Cartwright raised the issue of standing as an affirmative defense. "A de novo standard of review applies when reviewing whether a party has standing to bring an action." Boyd v. Wells Fargo Bank, N.A., 143 So.3d 1128, 1129 (Fla. 4th DCA 2014). The plaintiff must prove that it had standing to foreclose when it filed the complaint. Vidal v. Liquidation Props., Inc., 104 So.3d 1274, 1276 (Fla. 4th DCA 2013). "[S]tanding may be established from a plaintiff's status as the note holder, regardless of any recorded assignments." McLean v. JP Morgan Chase Bank Nat'l Ass'n, 79 So.3d 170, 173 (Fla. 4th DCA 2012). A "holder" is defined as "[t]he person in possession of a negotiable instrument that is payable either to bearer or to an identified person that is the person in possession." § 671.201(21)(a), Fla. Stat. (2009).

As a substituted plaintiff, LJL Mortgage acquires the standing of the original plaintiff, Arch Bay. See Kiefert v. Nationstar Mortg., LLC, 153 So.3d 351, 353 n.4 (Fla. 1st DCA 2014) ("Pursuant to Florida Rule of Civil Procedure 1.260, a substituted plaintiff acquires the standing of the original plaintiff."). Because LJL Mortgage filed the note and allonge with a blank endorsement after the original complaint was filed, it had to provide additional proof that Arch Bay was the holder of the note at the time it filed the original complaint. See Sosa v. U.S. Bank Nat'l Ass'n, 153 So.3d 950, 951 (Fla. 4th DCA 2014) (explaining that the bank had to establish standing through additional evidence, because the original note and allonge contained an undated endorsement and they were filed after the bank filed its complaint); see also Kiefert, 153 So.3d at 353 (explaining that the plaintiff must prove that it had physical possession of the original note, endorsed in favor of the plaintiff or in blank, at the time the plaintiff filed the complaint).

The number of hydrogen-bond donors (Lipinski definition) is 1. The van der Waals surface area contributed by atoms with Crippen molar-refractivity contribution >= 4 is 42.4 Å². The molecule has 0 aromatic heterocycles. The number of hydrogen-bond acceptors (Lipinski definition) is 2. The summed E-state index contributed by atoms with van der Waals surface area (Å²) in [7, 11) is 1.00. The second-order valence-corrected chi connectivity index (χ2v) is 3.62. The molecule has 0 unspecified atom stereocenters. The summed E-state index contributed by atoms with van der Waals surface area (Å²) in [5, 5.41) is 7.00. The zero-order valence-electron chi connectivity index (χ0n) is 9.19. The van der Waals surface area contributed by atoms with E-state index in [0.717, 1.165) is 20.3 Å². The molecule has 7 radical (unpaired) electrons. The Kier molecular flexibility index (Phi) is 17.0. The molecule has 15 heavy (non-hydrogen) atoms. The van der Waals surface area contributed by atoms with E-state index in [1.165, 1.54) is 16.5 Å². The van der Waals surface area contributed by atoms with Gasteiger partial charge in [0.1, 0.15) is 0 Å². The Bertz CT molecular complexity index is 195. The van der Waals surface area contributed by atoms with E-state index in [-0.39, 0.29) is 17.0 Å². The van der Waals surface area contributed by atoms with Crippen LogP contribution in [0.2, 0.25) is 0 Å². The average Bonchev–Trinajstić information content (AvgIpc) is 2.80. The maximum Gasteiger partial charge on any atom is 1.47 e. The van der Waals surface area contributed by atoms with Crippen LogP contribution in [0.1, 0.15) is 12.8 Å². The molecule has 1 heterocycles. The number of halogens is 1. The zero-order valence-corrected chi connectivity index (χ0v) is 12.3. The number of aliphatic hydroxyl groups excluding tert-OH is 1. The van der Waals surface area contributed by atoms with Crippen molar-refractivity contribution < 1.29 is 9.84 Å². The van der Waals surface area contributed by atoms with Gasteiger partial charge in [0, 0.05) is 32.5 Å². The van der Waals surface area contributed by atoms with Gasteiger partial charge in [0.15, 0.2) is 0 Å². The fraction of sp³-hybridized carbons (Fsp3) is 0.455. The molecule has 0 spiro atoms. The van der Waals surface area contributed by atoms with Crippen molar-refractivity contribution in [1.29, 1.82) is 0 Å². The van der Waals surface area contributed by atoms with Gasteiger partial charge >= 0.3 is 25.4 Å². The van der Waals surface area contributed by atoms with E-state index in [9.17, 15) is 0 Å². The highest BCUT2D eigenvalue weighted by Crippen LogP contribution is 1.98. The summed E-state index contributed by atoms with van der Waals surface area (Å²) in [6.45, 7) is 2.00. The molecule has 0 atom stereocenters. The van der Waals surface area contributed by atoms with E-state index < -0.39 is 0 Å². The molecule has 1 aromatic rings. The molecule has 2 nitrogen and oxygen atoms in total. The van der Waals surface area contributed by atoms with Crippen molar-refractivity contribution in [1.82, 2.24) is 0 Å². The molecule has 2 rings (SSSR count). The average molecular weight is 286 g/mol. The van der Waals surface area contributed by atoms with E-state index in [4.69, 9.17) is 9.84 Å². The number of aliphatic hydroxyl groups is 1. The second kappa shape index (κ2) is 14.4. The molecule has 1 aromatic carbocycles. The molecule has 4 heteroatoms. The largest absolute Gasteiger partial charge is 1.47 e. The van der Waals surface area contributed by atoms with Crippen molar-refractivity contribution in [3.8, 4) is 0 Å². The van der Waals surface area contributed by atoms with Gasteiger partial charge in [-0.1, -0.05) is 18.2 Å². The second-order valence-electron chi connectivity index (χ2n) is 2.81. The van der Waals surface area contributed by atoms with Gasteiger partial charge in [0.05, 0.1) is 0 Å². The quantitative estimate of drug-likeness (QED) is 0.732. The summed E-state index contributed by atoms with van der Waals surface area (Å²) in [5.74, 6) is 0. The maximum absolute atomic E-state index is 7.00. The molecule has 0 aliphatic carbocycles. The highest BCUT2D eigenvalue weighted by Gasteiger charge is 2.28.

LJL Mortgage filed two affidavits addressing the issue of standing. In the first affidavit, a representative of LJL Mortgage's loan servicer averred that the "Plaintiff had possession of the note prior to the filing of the foreclosure complaint on October 19, 2009." In a separate section of the affidavit, he stated that "the note is endorsed in blank." However, it is not clear from the affidavit whether the note was endorsed in blank at the time Arch Bay filed the complaint. Likewise, LJL Mortgage's second affidavit, in which the servicer's representative merely stated that the "Plaintiff holds the promissory note for this Loan," failed to establish that Arch Bay was in possession of the note and allonge with the blank endorsement at the time Arch Bay filed the original complaint. Because a genuine issue of material fact remains concerning the issue of standing, the trial court improperly granted final summary judgment in favor of LJL Mortgage. Accordingly, we reverse and remand for further proceedings consistent with this opinion.

Reversed and Remanded.



1. The trial court subsequently issued a judicial default against Young.